The festival was criticised by activist group LISTEN, for what the group referred to as having “an atrocious history of male-dominated lineups”. Out of this year’s first announcement, only four of the acts include women.
The festival did respond to the criticism, saying not to judge the entire lineup based on one announcement.
“We are conscious of booking a variety of acts from all walks of life, take a look back over the years at our lineup and you’ll see the amazing diversity of cultures and genres,” the festival said.
“We host the Boomerang festival in conjunction with Bluesfest and celebrate Indigenous and local acts as well. Unlike other festivals we have more than one major announcement in the lead up, don’t judge too soon and stay tuned for more to come.”
However, in the comment section of LISTEN’s Facebook post, things got a little… heated.
A woman accused the festival’s lineup of being a “sausage fest” and the Bluesfest account absolutely unleashed upon them.
“Attacking events without doing any research on them and starting a media campaign based on your own isms and schisms is the sort of thing that worked well in Nazi Germany,” the account said.
“Find someone to attack because you have a screw loose. Bet you are an under or underemployed white privileged nobody with too much time on your hands. Going nowhere fast into a life of depression and loneliness due to you having nothing meaningful to justify why you continue to breathe.”
Since then, Bluesfest Director Peter Noble has admitted to The Herald Sun that he wrote the comment, and promised to apologise to the woman privately.
“After working from 5am to 11.30pm that night I exploded on someone,” he said. “I shouldn’t have done it, I will contact that person and apologise. It wasn’t a member of my staff, I did it.
“I shouldn’t have said that to that person, I know that, I was just tired of being abused.
“I had no right to say that to that one person. I’m ashamed of what I did.”
He did, however, stick with his Nazi Germany comparison.
“It is what was done in Nazi Germany, you keep saying a bad thing about someone long enough until you polarise and pillory them until people start to act in the same manner,” he said.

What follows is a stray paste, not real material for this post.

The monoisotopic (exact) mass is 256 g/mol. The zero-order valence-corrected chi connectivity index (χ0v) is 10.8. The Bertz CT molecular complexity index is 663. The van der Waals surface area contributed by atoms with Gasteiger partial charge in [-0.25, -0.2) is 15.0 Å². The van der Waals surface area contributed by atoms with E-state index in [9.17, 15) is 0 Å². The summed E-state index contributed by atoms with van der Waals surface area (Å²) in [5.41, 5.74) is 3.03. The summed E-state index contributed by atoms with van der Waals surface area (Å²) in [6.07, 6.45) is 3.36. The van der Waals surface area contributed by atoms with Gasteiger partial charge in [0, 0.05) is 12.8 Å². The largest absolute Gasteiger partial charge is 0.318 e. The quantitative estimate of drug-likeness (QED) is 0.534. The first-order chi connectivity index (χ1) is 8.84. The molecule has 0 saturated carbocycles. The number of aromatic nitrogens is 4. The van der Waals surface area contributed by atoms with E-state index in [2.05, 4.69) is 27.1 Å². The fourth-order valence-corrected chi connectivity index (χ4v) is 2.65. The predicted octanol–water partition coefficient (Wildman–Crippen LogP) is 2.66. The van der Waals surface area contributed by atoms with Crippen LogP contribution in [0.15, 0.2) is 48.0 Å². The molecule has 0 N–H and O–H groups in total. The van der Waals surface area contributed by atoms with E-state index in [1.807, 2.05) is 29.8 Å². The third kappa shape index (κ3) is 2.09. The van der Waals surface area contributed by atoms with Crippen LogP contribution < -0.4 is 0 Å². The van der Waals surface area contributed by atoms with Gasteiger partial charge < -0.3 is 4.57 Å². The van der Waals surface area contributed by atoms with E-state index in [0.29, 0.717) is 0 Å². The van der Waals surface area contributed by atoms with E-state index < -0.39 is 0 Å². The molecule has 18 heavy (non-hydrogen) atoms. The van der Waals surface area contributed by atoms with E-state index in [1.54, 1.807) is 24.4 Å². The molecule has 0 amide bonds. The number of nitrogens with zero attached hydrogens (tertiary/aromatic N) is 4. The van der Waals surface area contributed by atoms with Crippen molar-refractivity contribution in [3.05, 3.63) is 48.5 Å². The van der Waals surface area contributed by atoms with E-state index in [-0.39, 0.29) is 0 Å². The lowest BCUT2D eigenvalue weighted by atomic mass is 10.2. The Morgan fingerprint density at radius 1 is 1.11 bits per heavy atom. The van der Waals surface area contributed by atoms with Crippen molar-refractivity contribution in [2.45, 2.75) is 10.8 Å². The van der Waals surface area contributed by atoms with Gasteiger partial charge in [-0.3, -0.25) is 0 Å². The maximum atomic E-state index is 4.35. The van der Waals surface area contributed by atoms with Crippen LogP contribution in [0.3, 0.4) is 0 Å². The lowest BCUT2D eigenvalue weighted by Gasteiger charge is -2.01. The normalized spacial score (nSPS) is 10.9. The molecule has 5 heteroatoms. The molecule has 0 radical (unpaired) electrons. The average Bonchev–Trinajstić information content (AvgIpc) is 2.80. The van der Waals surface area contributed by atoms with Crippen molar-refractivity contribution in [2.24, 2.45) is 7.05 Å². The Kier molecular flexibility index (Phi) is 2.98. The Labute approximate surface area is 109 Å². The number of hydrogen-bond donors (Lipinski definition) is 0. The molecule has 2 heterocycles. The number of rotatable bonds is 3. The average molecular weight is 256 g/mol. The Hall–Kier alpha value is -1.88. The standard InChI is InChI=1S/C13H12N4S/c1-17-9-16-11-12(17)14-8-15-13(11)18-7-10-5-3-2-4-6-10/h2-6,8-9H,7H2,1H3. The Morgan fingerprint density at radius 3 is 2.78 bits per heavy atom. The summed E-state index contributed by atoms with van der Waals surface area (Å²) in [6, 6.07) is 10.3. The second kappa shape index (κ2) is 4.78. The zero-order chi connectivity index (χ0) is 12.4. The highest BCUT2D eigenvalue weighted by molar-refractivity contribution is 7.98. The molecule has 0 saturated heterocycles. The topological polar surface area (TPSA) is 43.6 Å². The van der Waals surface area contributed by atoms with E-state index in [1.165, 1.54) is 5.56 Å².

“It’s what Trump does. It’s what Turnbull and Peter Dutton do towards the Sudanese. It’s gutter politics, really low stuff.”
The Bluesfest Facebook account has also since criticised LISTEN, saying that “this group should actually LISTEN AND LEARN from this failed exercise”.
“They are being critiqued not only in their own Facebook page but across various media blogs in hundreds of posts pages as an epic fail for getting it so wrong this time in their poorly researched attack on Bluesfest,” the account wrote.
“As a classic single interest group, who employ a name and shame policy, it is fundamental they do their homework on issues before attacking. Much like Malcolm Turnbull and Peter Dutton’s rants against the Melbourne Sudanese population, poorly researched attacks, not based on facts, and in truthful, will cause an enormous backlash.
“Whilst the cause of wanting to see more women involved in the music industry is admirable, it may be better to look at root causes and not one part only of the music industry in isolation I.e. festivals, or Listen takes the risk of further losing credibility, as they have clearly done here.”
LISTEN responded to the comment, saying that it was critiquing the lineup announcement as opposed to the festival or organisation itself.
“We made a post critiquing a male-dominated first lineup announcement on our Facebook page,” LISTEN wrote. “We haven’t made a single comment about your festival as an organisation, or its histories of booking.
“Positioning yourselves as the victims by drawing comparisons to the racist attacks on the South Sudanese community is absolutely disgraceful.”
This has been… a lot. We imagine the comment section of this article will be totally fine and there’ll be no arguments whatsoever.
Read LISTEN’s Facebook post below.